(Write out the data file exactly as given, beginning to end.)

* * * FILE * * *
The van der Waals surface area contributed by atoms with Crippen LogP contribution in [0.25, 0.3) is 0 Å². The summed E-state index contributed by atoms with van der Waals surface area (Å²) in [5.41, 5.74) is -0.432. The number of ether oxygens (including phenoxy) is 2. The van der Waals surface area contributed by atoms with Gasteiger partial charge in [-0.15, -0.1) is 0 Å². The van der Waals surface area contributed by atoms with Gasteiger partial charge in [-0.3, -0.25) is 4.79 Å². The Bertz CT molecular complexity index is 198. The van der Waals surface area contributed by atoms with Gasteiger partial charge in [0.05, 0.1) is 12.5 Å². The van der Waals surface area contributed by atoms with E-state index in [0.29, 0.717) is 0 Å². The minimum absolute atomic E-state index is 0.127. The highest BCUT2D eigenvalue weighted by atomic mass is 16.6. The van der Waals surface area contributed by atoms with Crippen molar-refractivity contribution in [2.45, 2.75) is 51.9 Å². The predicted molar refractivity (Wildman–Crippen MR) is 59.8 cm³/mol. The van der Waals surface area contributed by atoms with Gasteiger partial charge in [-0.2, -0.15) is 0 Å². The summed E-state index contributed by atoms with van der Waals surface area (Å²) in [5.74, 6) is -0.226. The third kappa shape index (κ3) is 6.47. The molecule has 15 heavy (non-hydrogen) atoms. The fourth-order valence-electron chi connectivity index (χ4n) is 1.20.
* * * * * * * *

The van der Waals surface area contributed by atoms with Crippen LogP contribution in [0.25, 0.3) is 0 Å². The summed E-state index contributed by atoms with van der Waals surface area (Å²) in [5.41, 5.74) is -0.432. The number of ether oxygens (including phenoxy) is 2. The van der Waals surface area contributed by atoms with Gasteiger partial charge in [-0.15, -0.1) is 0 Å². The van der Waals surface area contributed by atoms with Gasteiger partial charge in [-0.3, -0.25) is 4.79 Å². The Bertz CT molecular complexity index is 198. The van der Waals surface area contributed by atoms with Gasteiger partial charge in [0.05, 0.1) is 12.5 Å². The van der Waals surface area contributed by atoms with E-state index in [0.29, 0.717) is 0 Å². The minimum absolute atomic E-state index is 0.127. The highest BCUT2D eigenvalue weighted by atomic mass is 16.6. The van der Waals surface area contributed by atoms with Crippen molar-refractivity contribution in [2.45, 2.75) is 51.9 Å². The predicted molar refractivity (Wildman–Crippen MR) is 59.8 cm³/mol. The van der Waals surface area contributed by atoms with Gasteiger partial charge in [-0.2, -0.15) is 0 Å². The summed E-state index contributed by atoms with van der Waals surface area (Å²) in [5.74, 6) is -0.226. The third kappa shape index (κ3) is 6.47. The molecule has 15 heavy (non-hydrogen) atoms. The fourth-order valence-electron chi connectivity index (χ4n) is 1.20.